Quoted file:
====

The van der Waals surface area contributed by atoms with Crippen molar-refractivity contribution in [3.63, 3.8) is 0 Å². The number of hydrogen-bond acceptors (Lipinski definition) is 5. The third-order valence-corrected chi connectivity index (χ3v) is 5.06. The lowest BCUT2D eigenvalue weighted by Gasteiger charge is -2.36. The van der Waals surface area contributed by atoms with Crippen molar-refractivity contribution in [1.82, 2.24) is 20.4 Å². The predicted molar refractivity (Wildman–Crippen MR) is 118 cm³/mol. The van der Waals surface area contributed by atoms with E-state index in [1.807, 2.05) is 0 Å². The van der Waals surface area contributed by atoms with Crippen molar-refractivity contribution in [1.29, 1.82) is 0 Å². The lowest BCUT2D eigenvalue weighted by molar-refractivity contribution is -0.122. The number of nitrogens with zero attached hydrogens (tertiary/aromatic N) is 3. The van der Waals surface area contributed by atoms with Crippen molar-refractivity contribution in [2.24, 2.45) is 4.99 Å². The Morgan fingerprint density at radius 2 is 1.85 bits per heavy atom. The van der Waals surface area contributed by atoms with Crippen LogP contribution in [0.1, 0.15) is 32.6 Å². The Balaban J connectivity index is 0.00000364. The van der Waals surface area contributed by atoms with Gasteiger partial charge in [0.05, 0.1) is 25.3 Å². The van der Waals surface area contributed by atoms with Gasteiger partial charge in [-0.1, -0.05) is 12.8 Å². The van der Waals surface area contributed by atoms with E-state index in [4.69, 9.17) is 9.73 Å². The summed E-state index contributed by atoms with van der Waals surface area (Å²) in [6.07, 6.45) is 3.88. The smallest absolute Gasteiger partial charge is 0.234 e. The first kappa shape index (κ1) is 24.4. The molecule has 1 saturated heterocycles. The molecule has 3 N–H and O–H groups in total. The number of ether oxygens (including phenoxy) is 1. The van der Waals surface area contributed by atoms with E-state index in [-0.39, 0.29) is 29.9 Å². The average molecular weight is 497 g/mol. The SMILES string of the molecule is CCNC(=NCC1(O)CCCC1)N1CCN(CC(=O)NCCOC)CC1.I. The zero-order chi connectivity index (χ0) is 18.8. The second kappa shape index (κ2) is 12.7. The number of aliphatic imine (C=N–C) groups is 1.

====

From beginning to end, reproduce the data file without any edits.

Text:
The van der Waals surface area contributed by atoms with Crippen molar-refractivity contribution in [3.63, 3.8) is 0 Å². The number of hydrogen-bond acceptors (Lipinski definition) is 5. The third-order valence-corrected chi connectivity index (χ3v) is 5.06. The lowest BCUT2D eigenvalue weighted by Gasteiger charge is -2.36. The van der Waals surface area contributed by atoms with Crippen molar-refractivity contribution in [1.82, 2.24) is 20.4 Å². The predicted molar refractivity (Wildman–Crippen MR) is 118 cm³/mol. The van der Waals surface area contributed by atoms with E-state index in [1.807, 2.05) is 0 Å². The van der Waals surface area contributed by atoms with Crippen molar-refractivity contribution in [1.29, 1.82) is 0 Å². The lowest BCUT2D eigenvalue weighted by molar-refractivity contribution is -0.122. The number of nitrogens with zero attached hydrogens (tertiary/aromatic N) is 3. The van der Waals surface area contributed by atoms with Crippen molar-refractivity contribution in [2.24, 2.45) is 4.99 Å². The Morgan fingerprint density at radius 2 is 1.85 bits per heavy atom. The van der Waals surface area contributed by atoms with Crippen LogP contribution in [0.1, 0.15) is 32.6 Å². The Balaban J connectivity index is 0.00000364. The van der Waals surface area contributed by atoms with Gasteiger partial charge in [0.05, 0.1) is 25.3 Å². The van der Waals surface area contributed by atoms with Gasteiger partial charge in [-0.1, -0.05) is 12.8 Å². The van der Waals surface area contributed by atoms with E-state index in [4.69, 9.17) is 9.73 Å². The summed E-state index contributed by atoms with van der Waals surface area (Å²) in [6.07, 6.45) is 3.88. The smallest absolute Gasteiger partial charge is 0.234 e. The first kappa shape index (κ1) is 24.4. The molecule has 1 saturated heterocycles. The molecule has 3 N–H and O–H groups in total. The number of ether oxygens (including phenoxy) is 1. The van der Waals surface area contributed by atoms with E-state index in [-0.39, 0.29) is 29.9 Å². The average molecular weight is 497 g/mol. The SMILES string of the molecule is CCNC(=NCC1(O)CCCC1)N1CCN(CC(=O)NCCOC)CC1.I. The zero-order chi connectivity index (χ0) is 18.8. The second kappa shape index (κ2) is 12.7. The number of aliphatic imine (C=N–C) groups is 1.